Today I had an encounter in Tesco, and I read one of the little snippets of news in the i newspaper, and I began to think about the food we waste. The article said,
In Greece, 5,000 people ate over 2 tons of fruit and vegetables rejected by food stores, as part of an event called ‘Feeding 5,000,’ to highlight the waste of food in advanced societies.
That seemed to me to be quite an interesting way to make a point. Greece is a country whose people have been struggling under the weight of recession
The Greek Reporter says that
one in five Greeks goes shopping without having made a list of what they need, while 17% admit to not eating leftovers and throwing them away. Moreover, only 8% of Greeks are currently reducing their organic waste through composting.
If we think that we are any better in the UK, then we are very wrong. According to information on the Love Food Hate Waste site, we throw away 7 million tons of food and drink every year. (Take a look at that site – it’s quite interesting.)
The good news is that the figure is improving. The same site tells us that between 2007 and 2012, the amount of food wasted has reduced by 21%, which they point out would fill 23 million wheelie bins.
According to figures in The Lancet, cited on the BBC News website, undernutrition causes 3.1 million deaths a year. It is staggering to think that 80% of children whose growth is stunted by undernutrition live in just 20 countries.
Some European countries are endeavouring to cut their overseas aid budget. It has been suggested in this country too by people who feel that the poor of this nation should be given that aid. This surely can’t be the answer. Cutting off aid to the poorest people of the world would condemn many of them to death. It may be true that some of the money given for aid in these countries ends up in the wrong hands, and I’m certain that is true in this country too occasionally, but when we see the slums that some children are forced to grow up in, it is surely a risk worth taking.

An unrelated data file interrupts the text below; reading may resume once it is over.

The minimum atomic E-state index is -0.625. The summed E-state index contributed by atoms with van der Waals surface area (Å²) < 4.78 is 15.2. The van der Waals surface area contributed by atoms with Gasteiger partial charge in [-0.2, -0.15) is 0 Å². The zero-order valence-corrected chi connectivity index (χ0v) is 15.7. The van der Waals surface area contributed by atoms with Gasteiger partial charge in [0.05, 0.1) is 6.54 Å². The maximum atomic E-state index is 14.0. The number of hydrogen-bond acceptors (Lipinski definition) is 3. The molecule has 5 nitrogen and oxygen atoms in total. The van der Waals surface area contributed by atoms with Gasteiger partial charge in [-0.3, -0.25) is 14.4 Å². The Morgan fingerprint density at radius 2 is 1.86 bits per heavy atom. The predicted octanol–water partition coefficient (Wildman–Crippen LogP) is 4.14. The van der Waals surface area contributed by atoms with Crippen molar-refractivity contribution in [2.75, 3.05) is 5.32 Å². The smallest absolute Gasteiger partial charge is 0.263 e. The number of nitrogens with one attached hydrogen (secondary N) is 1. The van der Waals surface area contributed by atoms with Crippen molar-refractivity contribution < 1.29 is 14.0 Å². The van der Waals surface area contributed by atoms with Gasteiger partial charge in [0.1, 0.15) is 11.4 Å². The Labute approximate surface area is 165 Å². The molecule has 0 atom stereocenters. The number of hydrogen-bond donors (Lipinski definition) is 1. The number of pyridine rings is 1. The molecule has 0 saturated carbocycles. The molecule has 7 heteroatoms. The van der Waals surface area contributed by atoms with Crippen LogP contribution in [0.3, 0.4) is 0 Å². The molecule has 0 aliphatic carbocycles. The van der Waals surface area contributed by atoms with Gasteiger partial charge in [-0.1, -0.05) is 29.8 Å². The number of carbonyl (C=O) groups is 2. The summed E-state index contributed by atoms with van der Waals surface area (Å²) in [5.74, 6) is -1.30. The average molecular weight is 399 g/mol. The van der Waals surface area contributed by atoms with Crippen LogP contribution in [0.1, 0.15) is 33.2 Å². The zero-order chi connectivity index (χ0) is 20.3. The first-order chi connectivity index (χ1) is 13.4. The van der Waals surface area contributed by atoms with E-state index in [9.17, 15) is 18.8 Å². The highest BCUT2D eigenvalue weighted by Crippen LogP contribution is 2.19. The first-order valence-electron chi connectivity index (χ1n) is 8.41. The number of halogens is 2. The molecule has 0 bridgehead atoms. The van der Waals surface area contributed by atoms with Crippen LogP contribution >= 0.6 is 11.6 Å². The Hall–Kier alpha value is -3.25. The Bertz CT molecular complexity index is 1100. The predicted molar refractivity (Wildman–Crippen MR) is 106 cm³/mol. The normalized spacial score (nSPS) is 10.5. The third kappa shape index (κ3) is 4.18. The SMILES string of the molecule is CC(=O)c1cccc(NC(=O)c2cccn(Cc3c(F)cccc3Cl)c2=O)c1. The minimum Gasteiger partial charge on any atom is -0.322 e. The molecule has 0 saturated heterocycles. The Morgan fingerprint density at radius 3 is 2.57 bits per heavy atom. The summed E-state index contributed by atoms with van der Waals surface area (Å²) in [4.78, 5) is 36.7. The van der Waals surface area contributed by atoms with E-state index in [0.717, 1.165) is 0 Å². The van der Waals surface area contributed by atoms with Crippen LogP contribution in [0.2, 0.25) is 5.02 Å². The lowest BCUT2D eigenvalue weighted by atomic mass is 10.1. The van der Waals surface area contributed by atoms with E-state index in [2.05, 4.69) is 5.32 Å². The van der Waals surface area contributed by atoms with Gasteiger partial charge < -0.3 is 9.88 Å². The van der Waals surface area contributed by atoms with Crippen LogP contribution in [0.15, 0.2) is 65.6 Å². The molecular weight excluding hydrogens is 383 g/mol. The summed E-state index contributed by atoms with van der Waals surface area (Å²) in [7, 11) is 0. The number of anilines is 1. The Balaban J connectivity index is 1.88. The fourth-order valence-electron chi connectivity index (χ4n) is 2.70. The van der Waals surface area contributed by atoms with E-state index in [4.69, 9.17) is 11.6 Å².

Taking aid from the poor and voiceless in any country is no way to solve our nation’s economic problems. As the Bible says in Luke 6v38,
Give and it shall be given to you.
Back to the food; we can all help to reduce the amount of waste by planning ahead, buying smaller amounts at a time. Not feeling the need to buy 3 when there is a 3 for 2 offer (unless we can give one away). Interestingly, I had that conversation with a man in Tesco today. I picked up a pack of Basil and he told me that they were 3 for the price of 2. I told him that I only wanted 1 so the others would be wasted. He only wanted 2 and eventually decided not to take the third even though it would have been free. I have to admit that I was impressed.
Europe is a massive waster of food and yet many want to take away the aid to those countries who have nothing.
Somewhere, we have things wrong.